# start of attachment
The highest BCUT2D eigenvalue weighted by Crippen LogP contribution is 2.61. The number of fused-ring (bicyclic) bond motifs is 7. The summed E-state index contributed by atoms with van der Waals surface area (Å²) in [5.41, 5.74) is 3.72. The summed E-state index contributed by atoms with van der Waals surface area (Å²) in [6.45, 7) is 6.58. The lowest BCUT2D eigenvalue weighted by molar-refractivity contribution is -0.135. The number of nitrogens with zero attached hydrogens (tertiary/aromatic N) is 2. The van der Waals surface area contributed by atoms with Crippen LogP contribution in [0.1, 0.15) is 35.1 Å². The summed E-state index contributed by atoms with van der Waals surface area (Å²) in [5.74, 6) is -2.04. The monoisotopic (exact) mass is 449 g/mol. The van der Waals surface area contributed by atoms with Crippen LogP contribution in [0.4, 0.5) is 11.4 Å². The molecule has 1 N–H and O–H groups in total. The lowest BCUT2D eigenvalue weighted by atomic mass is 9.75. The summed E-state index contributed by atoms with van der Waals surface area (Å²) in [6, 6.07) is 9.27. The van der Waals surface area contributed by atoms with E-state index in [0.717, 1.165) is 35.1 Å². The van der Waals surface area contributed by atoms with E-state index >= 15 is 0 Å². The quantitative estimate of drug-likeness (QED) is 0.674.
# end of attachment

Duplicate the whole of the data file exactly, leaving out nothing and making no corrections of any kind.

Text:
The highest BCUT2D eigenvalue weighted by Crippen LogP contribution is 2.61. The number of fused-ring (bicyclic) bond motifs is 7. The summed E-state index contributed by atoms with van der Waals surface area (Å²) in [5.41, 5.74) is 3.72. The summed E-state index contributed by atoms with van der Waals surface area (Å²) in [6.45, 7) is 6.58. The lowest BCUT2D eigenvalue weighted by molar-refractivity contribution is -0.135. The number of nitrogens with zero attached hydrogens (tertiary/aromatic N) is 2. The van der Waals surface area contributed by atoms with Crippen LogP contribution in [0.1, 0.15) is 35.1 Å². The summed E-state index contributed by atoms with van der Waals surface area (Å²) in [5.74, 6) is -2.04. The monoisotopic (exact) mass is 449 g/mol. The van der Waals surface area contributed by atoms with Crippen LogP contribution in [0.4, 0.5) is 11.4 Å². The molecule has 1 N–H and O–H groups in total. The lowest BCUT2D eigenvalue weighted by atomic mass is 9.75. The summed E-state index contributed by atoms with van der Waals surface area (Å²) in [6, 6.07) is 9.27. The van der Waals surface area contributed by atoms with E-state index in [0.717, 1.165) is 35.1 Å². The van der Waals surface area contributed by atoms with E-state index >= 15 is 0 Å². The quantitative estimate of drug-likeness (QED) is 0.674.